A 60-year-old man has been sentenced to life in prison for slaying a notorious cult leader at Dorchester Penitentiary in New Brunswick last February.
Matthew Gerrard MacDonald, of Port au Port, N.L., was scheduled to have a jury trial date set Monday in Moncton Court of Queen’s Bench on a charge of first-degree murder in the death of his fellow inmate Roch Thériault.
But MacDonald re-elected to be tried by judge alone and pleaded guilty to the lesser charge of second-degree murder, said Crown prosecutor Anthony Allman told CBC News.
The Quebec-born Thériault, 63, was found dead near his cell at the Dorchester institution on Feb. 26, 2011. At the time, police reported that he had been involved in an altercation with another inmate and died as a result of his injuries.
MacDonald was seen on a video from the institution going into Thériault’s cell, said Allman.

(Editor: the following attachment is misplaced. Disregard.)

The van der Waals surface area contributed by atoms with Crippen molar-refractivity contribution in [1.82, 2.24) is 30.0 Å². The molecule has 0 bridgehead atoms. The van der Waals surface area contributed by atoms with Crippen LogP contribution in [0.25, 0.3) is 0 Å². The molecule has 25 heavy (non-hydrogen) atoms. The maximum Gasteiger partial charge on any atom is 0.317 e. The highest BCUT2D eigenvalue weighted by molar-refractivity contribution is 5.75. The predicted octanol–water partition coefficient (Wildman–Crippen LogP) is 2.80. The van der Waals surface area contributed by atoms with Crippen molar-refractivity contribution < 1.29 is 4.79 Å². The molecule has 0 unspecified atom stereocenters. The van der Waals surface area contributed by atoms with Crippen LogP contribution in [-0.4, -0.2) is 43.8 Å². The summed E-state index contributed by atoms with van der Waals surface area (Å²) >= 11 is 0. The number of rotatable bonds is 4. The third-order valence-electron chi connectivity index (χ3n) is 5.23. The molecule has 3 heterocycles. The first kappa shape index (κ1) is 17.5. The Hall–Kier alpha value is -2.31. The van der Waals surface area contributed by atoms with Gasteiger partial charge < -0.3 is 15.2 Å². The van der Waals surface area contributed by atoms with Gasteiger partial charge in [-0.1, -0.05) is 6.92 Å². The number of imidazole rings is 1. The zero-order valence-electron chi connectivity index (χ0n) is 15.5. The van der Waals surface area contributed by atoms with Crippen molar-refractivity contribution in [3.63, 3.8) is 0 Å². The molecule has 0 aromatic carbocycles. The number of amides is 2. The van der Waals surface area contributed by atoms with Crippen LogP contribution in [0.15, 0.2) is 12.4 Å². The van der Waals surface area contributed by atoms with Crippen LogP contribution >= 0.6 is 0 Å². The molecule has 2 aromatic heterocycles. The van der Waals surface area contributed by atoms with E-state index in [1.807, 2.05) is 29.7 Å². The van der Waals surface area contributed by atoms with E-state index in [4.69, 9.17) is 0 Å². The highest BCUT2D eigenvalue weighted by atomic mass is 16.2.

"He then is seen emerging and pulling a shank from Mr. Thériault’s neck," Allman told CBC News. "And then he goes to the guards and says in rather cruder words than these that he just killed Mr. Thériault."
Second-degree murder means MacDonald intended to kill Thériault, but that it wasn't premeditated.
MacDonald "had expressed some animosity towards Mr. Thériault" and his prior convictions for killing a woman and maiming another.
"He said some things about Mr. Thériault’s prior record for convictions which involved girls and women."
Thériault led a cult from 1977 to 1989, first in Ste-Marie de Beauce, Quebec, then in Gaspé, and then Burnt River, Ontario, where he lived with eight women, his 26 children and several followers.
He killed his wife, cult member Solange Boislard, by disembowelling her, and chopped off the right arm of another commune wife, Gabrielle Lavallee, with a chainsaw.
In 1993, Thériault was sentenced to life in prison at Dorchester, a medium-security facility southeast of Moncton that houses about 400 inmates.
Since MacDonald is already serving a life sentence for a previous murder, the Crown didn't have to make any submissions for the sentencing.
"All murders you get life imprisonment; the issue is parole," said Allman.
"If it's a second-degree murder, it's normally 10 years or whatever the court orders. But where it's a second-degree murder by a person who already has a murder on his record, then the automatic sentence is life without parole for 25 years," he said.